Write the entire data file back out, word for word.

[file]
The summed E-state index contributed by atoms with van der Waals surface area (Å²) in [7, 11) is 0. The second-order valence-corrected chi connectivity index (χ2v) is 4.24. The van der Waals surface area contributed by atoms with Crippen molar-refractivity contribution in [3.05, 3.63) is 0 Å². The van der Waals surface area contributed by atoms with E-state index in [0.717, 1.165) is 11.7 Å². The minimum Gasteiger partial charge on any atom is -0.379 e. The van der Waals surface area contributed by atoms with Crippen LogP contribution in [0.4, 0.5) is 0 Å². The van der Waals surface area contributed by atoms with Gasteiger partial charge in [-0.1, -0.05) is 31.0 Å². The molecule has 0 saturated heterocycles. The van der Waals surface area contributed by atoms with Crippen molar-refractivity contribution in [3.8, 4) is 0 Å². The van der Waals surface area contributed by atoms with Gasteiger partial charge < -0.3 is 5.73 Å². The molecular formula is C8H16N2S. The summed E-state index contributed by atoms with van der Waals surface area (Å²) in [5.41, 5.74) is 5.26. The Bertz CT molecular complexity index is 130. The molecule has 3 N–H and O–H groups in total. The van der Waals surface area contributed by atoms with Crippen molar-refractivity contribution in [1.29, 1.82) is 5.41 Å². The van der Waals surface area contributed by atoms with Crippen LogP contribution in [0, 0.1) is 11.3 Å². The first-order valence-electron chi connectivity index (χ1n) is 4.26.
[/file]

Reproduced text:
The summed E-state index contributed by atoms with van der Waals surface area (Å²) in [7, 11) is 0. The second-order valence-corrected chi connectivity index (χ2v) is 4.24. The van der Waals surface area contributed by atoms with Crippen molar-refractivity contribution in [3.05, 3.63) is 0 Å². The van der Waals surface area contributed by atoms with E-state index in [0.717, 1.165) is 11.7 Å². The minimum Gasteiger partial charge on any atom is -0.379 e. The van der Waals surface area contributed by atoms with Crippen LogP contribution in [0.4, 0.5) is 0 Å². The van der Waals surface area contributed by atoms with Gasteiger partial charge in [-0.1, -0.05) is 31.0 Å². The molecule has 0 saturated heterocycles. The van der Waals surface area contributed by atoms with Crippen molar-refractivity contribution in [3.8, 4) is 0 Å². The van der Waals surface area contributed by atoms with Gasteiger partial charge < -0.3 is 5.73 Å². The molecular formula is C8H16N2S. The summed E-state index contributed by atoms with van der Waals surface area (Å²) in [5.41, 5.74) is 5.26. The Bertz CT molecular complexity index is 130. The molecule has 3 N–H and O–H groups in total. The van der Waals surface area contributed by atoms with Crippen molar-refractivity contribution in [1.29, 1.82) is 5.41 Å². The van der Waals surface area contributed by atoms with Crippen LogP contribution in [0, 0.1) is 11.3 Å². The first-order valence-electron chi connectivity index (χ1n) is 4.26.